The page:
23 Artists Hacked New York's Busiest Digital Billboards
'Commercial Break' kicks off Public Art Fund's 40th anniversary season by hijacking advertising all over the city and turning it into art.
Martine Syms, Lessons LXXV, 2017, Courtesy of Jayson Wyche and Public Art Fund, New York
If you find yourself in Times Square, downtown Brooklyn, or at Westfield World Trade Center in New York City, you may be surprised to see those spaces' ubiquitous ads for soft drinks, fast fashion, and electronics swapped for poignant and gorgeous video art. The switch, part of a citywide exhibition called Commercial Break, kicks off Public Art Fund's 40th anniversary season with disruptive, artful advertisements taking over the city's largest and most technologically advanced screens. Curated by Associate Curators Emma Enderby and Daniel S. Palmer, Commercial Break features 23 artists whose work can be seen on billboards in Times Square, the 360-degree "Oculus" screen outside Barclays Center, 19 digital screens at Westfield World Trade Center, hundreds of LinkNYC kiosks all over the city, and embedded as pop-up "ads" on PublicArtFund.org.
The idea for Commercial Break sprang from Public Art Fund's formative exhibition series Messages to the Public , which ran on an 800-square-foot animated Spectacolor screen in Times Square from 1982 to 1990. Every month, one of 70 different artists, including Jenny Holzer, Guerilla Girls, and Alfredo Jaar, presented a 30-second animation within a 20-minute loop of commercials. The intent of the project was similar to that of Commercial Break: fighting propaganda by means of propaganda. The artists this time around had to confront time limits and embrace brevity. Their challenge is cutting through a litany of information surrounding outdoor advertising by relying solely on visual language.
Almost 20 years after Messages to the Public, this new series could not be more relevant to our overstimulated society. Considering the current state of affairs in the US, it's appropriate timing to disrupt the daily routines of ordinary New Yorkers with a collection of thought-provoking works invading public space. Martine Syms's Lessons LXXV, on view in Times Square, is part of a powerful ongoing series exploring notions of blackness. In her piece, a forlorn woman dripping in milk stands before a black backdrop. The beautifully filmed, high-contrast video is slick enough to be an ad, but in reality, the work is a reference to the demonstrations in Ferguson, MO, where protesters would carry milk to counteract the painful effects of tear gas.
Moroccan-born artist Meriem Bennani's provocative work on view at Barclays Center addresses the cultural significance of the hijab. Similarly, Turkish-born artist Hayal Pozanti takes over Westfield World Trade Center with a text-based piece juxtaposing technological languages, like that used by AI, with human expression. Her self-created alphabet of shapes floats across screen while an English translation spells out "RELENTLESS TENDERNESS," creating a soothing transitional space that makes one question the nature of the phrase as it drifts from screen to screen.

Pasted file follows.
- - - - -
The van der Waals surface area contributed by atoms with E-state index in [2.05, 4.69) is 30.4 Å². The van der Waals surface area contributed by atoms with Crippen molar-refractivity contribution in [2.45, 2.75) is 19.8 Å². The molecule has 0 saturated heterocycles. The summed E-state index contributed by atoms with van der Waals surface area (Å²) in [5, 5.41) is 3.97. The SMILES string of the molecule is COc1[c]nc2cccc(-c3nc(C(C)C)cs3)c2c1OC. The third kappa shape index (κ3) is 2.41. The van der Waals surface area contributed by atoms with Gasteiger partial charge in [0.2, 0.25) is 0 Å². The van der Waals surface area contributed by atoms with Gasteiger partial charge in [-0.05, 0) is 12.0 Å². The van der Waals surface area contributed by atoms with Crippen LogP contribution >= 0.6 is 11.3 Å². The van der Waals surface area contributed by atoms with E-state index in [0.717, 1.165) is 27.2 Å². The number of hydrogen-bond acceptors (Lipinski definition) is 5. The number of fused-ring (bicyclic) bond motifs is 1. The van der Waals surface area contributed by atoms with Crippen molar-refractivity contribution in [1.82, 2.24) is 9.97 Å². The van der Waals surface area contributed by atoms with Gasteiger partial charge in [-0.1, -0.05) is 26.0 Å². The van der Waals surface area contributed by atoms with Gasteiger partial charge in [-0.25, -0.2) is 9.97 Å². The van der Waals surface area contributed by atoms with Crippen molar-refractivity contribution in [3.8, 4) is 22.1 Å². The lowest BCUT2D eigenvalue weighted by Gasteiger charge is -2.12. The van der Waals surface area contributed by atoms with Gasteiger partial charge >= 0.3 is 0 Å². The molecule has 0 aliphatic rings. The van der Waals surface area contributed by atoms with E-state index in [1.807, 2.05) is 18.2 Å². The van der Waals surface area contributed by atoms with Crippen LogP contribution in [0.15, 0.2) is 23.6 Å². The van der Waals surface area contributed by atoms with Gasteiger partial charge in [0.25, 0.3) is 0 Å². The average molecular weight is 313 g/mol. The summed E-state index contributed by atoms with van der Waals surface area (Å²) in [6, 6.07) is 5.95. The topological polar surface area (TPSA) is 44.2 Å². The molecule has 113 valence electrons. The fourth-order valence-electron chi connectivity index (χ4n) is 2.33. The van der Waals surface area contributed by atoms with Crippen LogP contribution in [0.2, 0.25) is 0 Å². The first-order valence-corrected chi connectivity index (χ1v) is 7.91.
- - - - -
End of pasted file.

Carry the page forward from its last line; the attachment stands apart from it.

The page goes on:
The modern world consists of multitudinous screens that subject us to thousands of advertisement on a daily basis. Commercial Break is a welcome opportunity to slow down subliminal messaging in spaces trafficked by millions of people each day. "The blurred lines between art and advertisement and the bombardment of information both in our public and private spheres is exactly what we wanted this exhibition to address. As well as running artworks in various ad-cycles, the exhibition includes a pop-up webisode by the artist Casey Jane Ellison on PublicArtFund.org, where the other exhibition artworks run as commercials within Ellison's work. This directly addresses the fact that streaming, browsing, and clicking play is an increasingly pervasive part of contemporary reality," Enderby tells Creators.
Palmer adds that, " Commercial Break invites a generation of artists working in new media to create site-specific interventions across advertising platforms in New York City, to show how our era of ubiquitous computing with smartphones and pervasive advertising have resulted in a much more intensified situation of connectedness, and distraction, than the era of television ever could have dreamed. We hope this has a positive impact on the landscape of the city and makes people think reflexively about the current situation, even if only temporarily."
Commercial Break is on view through March 5. For a full rundown of Public Art Fund's 40th anniversary programming, visit their website.